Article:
Tempore brumali 
vir patiens, 
animo vernali 

Oh, oh, oh, 
totus floreo, 
iam amore virginali 
totus ardeo, 
novus, novus amor 
est, quo pereo. 

Mea mecum ludit 
mea me detrudit 

(Soprano and Boys)
Oh, oh, oh, 
totus floreo, 
iam amore virginali 
totus ardeo, 
novus, novus amor 
est, quo pereo. 

Veni, domicella, 
cum gaudio, 
veni, veni, pulchra, 
iam pereo. 

(Baritone, Boys and Chorus)
Oh, oh, oh, 
totus floreo, 
iam amore virginali 
totus ardeo, 
novus, novus amor est 
quo pereo. 

It is time to rejoice, 
O maidens, 
rejoice with them, 
young men! 

Oh! Oh! Oh! 
I am bursting out all over! 
I am burning all over 
with first love! 
New, new love is 
what I am dying of! 

I am heartened 
by my promise, 
I am downcast 
by my refusal 

Oh! Oh! Oh! 
I am bursting out all over! 
I am burning all over 
with first love! 
New, new love is 
what I am dying of! 

In the winter 
man is patient, 
the breath of spring 
makes him lust. 

Oh! Oh! Oh! 
I am bursting out all over! 
I am burning all over 
with first love! 
New, new love is 
what I am dying of! 

My virginity 
makes me frisky,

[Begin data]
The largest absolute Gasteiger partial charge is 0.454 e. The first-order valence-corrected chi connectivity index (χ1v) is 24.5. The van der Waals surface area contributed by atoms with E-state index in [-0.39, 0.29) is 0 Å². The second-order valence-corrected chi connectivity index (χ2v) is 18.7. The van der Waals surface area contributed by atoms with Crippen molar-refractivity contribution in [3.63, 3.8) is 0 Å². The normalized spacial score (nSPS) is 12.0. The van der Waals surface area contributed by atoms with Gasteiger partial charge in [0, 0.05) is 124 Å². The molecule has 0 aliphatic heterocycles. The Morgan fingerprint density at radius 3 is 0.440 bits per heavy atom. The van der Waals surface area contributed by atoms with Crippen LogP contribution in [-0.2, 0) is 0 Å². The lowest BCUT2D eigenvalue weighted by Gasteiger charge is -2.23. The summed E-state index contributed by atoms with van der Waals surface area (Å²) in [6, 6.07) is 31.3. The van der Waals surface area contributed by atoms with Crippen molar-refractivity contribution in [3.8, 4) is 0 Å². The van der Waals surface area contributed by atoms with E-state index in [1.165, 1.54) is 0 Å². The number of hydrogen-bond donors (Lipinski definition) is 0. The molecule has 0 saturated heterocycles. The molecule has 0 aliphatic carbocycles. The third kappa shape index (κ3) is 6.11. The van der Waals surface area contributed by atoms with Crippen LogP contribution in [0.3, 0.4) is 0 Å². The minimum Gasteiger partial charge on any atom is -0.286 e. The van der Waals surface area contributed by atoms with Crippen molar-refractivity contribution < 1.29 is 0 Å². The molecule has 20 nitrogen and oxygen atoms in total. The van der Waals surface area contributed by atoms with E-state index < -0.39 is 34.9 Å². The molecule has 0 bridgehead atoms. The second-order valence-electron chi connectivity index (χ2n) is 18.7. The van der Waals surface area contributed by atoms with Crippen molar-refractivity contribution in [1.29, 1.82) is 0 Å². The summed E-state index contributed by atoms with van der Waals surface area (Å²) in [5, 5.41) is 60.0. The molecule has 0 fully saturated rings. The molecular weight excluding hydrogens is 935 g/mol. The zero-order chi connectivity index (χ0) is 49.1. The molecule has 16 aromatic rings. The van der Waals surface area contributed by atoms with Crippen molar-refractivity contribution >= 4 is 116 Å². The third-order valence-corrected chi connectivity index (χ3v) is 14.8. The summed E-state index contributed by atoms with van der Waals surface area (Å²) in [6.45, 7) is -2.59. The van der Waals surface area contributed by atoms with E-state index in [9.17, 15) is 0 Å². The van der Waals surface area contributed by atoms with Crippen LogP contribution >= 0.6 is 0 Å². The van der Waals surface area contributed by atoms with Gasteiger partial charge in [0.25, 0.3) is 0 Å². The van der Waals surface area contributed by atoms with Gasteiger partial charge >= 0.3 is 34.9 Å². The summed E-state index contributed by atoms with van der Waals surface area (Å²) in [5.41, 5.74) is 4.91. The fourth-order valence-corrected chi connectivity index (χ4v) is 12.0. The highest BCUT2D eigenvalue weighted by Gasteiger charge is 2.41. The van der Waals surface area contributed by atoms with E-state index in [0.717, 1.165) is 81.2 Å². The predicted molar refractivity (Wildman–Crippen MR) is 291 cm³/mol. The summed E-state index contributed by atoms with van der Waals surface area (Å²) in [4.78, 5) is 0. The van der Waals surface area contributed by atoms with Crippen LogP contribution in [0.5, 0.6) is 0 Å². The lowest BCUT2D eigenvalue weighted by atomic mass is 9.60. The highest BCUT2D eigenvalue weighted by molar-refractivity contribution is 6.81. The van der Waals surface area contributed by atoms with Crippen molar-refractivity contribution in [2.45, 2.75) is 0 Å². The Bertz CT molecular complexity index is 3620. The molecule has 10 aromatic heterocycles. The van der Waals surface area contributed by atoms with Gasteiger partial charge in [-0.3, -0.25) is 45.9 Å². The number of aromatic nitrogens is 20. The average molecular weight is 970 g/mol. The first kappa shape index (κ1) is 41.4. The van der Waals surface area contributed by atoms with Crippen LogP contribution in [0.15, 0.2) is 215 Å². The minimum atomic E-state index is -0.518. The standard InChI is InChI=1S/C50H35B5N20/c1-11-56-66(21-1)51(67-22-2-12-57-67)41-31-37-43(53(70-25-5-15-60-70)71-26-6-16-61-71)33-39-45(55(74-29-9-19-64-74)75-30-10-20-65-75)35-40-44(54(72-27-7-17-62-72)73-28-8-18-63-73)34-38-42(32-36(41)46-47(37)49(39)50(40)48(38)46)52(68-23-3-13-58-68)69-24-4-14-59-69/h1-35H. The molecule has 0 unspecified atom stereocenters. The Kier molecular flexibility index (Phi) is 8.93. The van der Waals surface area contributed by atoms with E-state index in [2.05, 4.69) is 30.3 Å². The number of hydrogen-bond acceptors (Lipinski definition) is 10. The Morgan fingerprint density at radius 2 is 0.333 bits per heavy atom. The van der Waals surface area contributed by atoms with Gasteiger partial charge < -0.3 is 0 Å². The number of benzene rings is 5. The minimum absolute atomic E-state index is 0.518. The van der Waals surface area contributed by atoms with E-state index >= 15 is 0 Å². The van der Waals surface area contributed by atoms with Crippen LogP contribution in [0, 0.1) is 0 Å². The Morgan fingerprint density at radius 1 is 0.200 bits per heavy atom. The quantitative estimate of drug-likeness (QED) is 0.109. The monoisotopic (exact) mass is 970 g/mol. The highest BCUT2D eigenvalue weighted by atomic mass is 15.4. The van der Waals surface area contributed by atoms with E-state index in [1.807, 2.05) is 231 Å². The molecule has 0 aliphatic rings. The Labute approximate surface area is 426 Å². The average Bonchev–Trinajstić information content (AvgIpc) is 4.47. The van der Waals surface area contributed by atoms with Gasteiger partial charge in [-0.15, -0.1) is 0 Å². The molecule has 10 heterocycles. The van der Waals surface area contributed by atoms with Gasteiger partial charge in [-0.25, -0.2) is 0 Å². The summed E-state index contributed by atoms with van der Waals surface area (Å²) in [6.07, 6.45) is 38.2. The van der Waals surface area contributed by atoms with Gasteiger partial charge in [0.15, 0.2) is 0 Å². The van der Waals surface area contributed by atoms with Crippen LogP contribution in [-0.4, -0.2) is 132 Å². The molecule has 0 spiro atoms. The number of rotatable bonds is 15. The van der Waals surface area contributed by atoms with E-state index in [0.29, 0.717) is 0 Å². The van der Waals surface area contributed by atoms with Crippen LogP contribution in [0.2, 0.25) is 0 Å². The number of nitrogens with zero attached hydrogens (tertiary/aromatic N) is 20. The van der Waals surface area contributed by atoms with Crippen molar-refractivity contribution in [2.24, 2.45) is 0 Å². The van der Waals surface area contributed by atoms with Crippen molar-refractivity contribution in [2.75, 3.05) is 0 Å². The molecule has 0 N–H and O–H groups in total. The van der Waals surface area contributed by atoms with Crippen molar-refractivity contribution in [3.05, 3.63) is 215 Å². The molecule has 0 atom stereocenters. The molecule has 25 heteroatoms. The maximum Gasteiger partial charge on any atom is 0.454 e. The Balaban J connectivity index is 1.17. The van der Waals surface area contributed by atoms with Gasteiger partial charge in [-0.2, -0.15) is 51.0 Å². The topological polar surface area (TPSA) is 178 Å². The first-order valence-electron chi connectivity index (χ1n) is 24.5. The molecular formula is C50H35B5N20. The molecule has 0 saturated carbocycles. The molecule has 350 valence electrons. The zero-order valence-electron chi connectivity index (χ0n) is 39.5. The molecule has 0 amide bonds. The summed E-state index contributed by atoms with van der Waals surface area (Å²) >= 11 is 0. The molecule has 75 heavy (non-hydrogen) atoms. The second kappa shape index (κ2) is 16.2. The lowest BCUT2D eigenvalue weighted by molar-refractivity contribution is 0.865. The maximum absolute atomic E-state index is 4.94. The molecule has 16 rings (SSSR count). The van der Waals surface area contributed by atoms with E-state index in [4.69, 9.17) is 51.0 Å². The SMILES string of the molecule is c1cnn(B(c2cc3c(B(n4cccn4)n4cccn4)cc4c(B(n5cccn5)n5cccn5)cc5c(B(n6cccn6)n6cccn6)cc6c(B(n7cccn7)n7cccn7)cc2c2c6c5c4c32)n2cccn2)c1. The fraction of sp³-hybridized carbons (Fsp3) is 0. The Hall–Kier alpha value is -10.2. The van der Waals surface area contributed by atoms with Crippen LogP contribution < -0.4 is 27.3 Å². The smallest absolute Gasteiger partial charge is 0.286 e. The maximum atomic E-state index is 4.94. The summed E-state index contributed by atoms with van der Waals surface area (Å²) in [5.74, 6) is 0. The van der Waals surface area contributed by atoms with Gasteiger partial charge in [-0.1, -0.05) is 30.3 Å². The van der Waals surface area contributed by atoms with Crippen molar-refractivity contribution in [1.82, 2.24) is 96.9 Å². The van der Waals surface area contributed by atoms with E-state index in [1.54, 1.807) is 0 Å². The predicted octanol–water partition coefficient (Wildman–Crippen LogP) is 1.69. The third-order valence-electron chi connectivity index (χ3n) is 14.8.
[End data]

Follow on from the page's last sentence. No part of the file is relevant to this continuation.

my simplicity 
holds me back. 

Oh! Oh! Oh! 
I am bursting out all over! 
I am burning all over 
with first love! 
New, new love is 
what I am dying of! 

Come, my mistress, 
with joy, 
come, come, my pretty, 
I am dying! 

Oh! Oh! Oh! 
I am bursting out all over! 
I am burning all over 
with first love! 
New, new love is 
what I am dying of!

23. Dulcissime   
totam tibi subdo me! 

Sweetest one! Ah! 
I give myself to you totally!
24. Ave formosissima   
Ave formosissima, 
gemma pretiosa, 
ave decus virginum, 
virgo gloriosa, 
ave mundi luminar, 
ave mundi rosa, 
Blanziflor et Helena, 
Venus generosa!
Hail, most beautiful one, 
precious jewel, 
Hail, pride among virgins, 
glorious virgin, 
Hail. light of the world, 
Hail, rose of the world, 
Blanchefleur and Helen, 
noble Venus!